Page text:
More from: Ground zero for Scottish waste
Scotland’s Zero Waste Plan was launched in June 2010, setting out Scotland’s vision and ambition for a zero-waste society, where waste is viewed as a resource. The plan aims to involve householders, businesses, community groups and local authorities to all play their part in maximising the value of the resources used in Scotland.
It is primarily an economic blueprint designed not just to shift materials away from landfill, but also to ensure those resources make an economic difference within Scotland.
The reality is that the Scottish people cannot continue to create waste on the same scale as they have in the past. With almost 17 million tonnes of waste produced every year, the plan essentially sets out a new way of looking at the materials Scotland produces, with measures in place to make the shift from ‘waste’ to ‘resource’.
Zero Waste Scotland is the programme leading the charge towards creating a zero-waste society. Established in April 2011, the programme is delivered by WRAP on behalf of the Scottish Government to support the delivery of the Zero Waste Plan.
It works in conjunction with partners including the Scottish Environment Protection Agency, Scottish Enterprise and councils to deliver collective action on the ground.
And Scotland is already making commendable progress in achieving this zero-waste vision, with a number of programmes inspiring action and helping to achieve ambitious targets of 70% of all waste to be recycled, and a maximum 5% of waste sent to landfill, by 2025.
Providing a framework to help Scotland achieve its zero-waste targets, the Scottish Government passed Waste (Scotland) Regulations in May. They require all waste producers to present key recyclable materials separately for recycling by January 2014.
For businesses in food production, food retail and food preparation, separating food waste will also be required. Those producing more than 50kg a week will be asked to comply by January 2014 and those producing less than 50kg will have to follow suit by January 2016.
In addition, most householders can expect to see changes to local recycling services as councils are also required to provide separate collections for paper, card, glass, plastics, metals and food waste.
In recent years, Scotland has made substantial progress in recycling, with household rates having jumped from around 5% to almost 40% in the past 10 years. But we need to do more to ensure Scotland makes the most of the resources it has and takes advantage of the economic opportunities of doing so.
Research has shown that meeting the target of 70% of all waste being recycled by 2025 could benefit Scotland’s economy by at least £178m through savings on waste disposal charges such as landfill tax.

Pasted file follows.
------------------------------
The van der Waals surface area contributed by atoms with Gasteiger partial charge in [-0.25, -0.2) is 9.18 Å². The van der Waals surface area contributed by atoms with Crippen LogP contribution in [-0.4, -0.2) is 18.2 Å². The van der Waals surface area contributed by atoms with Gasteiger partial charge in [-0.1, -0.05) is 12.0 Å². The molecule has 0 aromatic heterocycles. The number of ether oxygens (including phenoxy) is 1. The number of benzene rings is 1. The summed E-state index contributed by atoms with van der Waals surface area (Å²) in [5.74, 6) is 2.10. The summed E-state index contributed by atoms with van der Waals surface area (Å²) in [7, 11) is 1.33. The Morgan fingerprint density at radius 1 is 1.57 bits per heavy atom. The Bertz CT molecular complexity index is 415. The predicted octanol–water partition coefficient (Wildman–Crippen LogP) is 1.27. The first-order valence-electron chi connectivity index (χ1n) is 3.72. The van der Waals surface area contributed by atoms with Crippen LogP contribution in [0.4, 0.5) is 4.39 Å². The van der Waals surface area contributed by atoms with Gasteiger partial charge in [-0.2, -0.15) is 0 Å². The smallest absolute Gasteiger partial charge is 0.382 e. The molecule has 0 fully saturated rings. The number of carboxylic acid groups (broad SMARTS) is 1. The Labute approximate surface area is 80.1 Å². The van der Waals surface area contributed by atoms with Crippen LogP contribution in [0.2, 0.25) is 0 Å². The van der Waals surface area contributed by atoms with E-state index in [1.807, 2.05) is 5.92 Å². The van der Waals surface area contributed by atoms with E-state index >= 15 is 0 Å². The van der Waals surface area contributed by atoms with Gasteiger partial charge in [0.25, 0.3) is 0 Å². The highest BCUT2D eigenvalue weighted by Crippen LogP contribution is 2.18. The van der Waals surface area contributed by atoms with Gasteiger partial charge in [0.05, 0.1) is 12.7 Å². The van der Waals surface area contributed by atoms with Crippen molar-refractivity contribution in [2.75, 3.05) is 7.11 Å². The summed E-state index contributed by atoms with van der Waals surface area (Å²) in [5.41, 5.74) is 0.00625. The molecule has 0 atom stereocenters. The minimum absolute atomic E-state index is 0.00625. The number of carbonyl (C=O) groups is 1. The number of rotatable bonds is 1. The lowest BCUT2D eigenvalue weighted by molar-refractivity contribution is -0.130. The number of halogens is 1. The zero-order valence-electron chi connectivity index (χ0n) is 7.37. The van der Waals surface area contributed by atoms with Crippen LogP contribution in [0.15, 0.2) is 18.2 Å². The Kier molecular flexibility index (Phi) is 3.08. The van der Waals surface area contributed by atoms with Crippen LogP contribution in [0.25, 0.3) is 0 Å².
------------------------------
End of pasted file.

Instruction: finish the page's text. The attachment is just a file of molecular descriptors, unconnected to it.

Everything Zero waste Scotland does is driven by ensuring that resources are consumed more efficiently, fewer resources are allowed to become waste and more value is added to recyclable resources within the country’s economy. It essentially offers a one-stop shop to make it easier for businesses and individuals to get the help and advice they need - whether locating recycling facilities, developing sustainable products and packaging or cutting costs by managing business waste.
The waste plan has detailed the priorities for Zero Waste Scotland, from driving new food waste collections and recycling services to helping businesses achieve savings through resource efficiency, and working with the recycling industry on quality.
Recent announcements from the programme have included: a £500,000 investment for more recycling bins in public places; a call for a builder or developer to design and construct a house to showcase the principles of resource efficiency; the opening of a £75,000 fund to tackle fly-tipping; and £900,000 to developing a pilot to trial container deposit schemes.
Councils have a pivotal role to play in helping Scotland move towards a zero-waste society.
A number of projects have been undertaken to help the transition, including a £5m investment in supporting increased food waste collections, support for a trial nappy recycling service and support to drive up participation rates, building on the successful ‘Recycle for Scotland’ brand.
Waste management also provides a compelling message in terms of bottom line savings for business, with Scottish organisations sending more than 6.5 million tonnes of waste to landfill every year.
Aside from providing practical advice for businesses, Zero Waste Scotland has also provided more than £200,000 in funding to encourage innovation among smaller companies to launch products and services which will significantly affect waste reduction.
Iain Gulland, director of Zero Waste Scotland, says: “This shows the scope of programmes we Are delivering and the range of sectors our work cuts across.
“However, we do know the new regulations will not deliver change by themselves, and that we also need to educate and influence a continuing change of mindset around waste and resources. This is where our involvement in national campaigns such as ‘Love Food Hate Waste’ helps us to engage with people to transform the way they produce or consume goods and services.
“Zero Waste Scotland has a major role to play in working with the industry to ensure it is ready to capitalise on the opportunities presented by the regulations and Scotland’s overall commitment to achieving zero waste. We want to encourage a shared purpose across sectors towards making Scotland an exemplar of good resource management.”
Iain Gulland is director, Zero Waste Scotland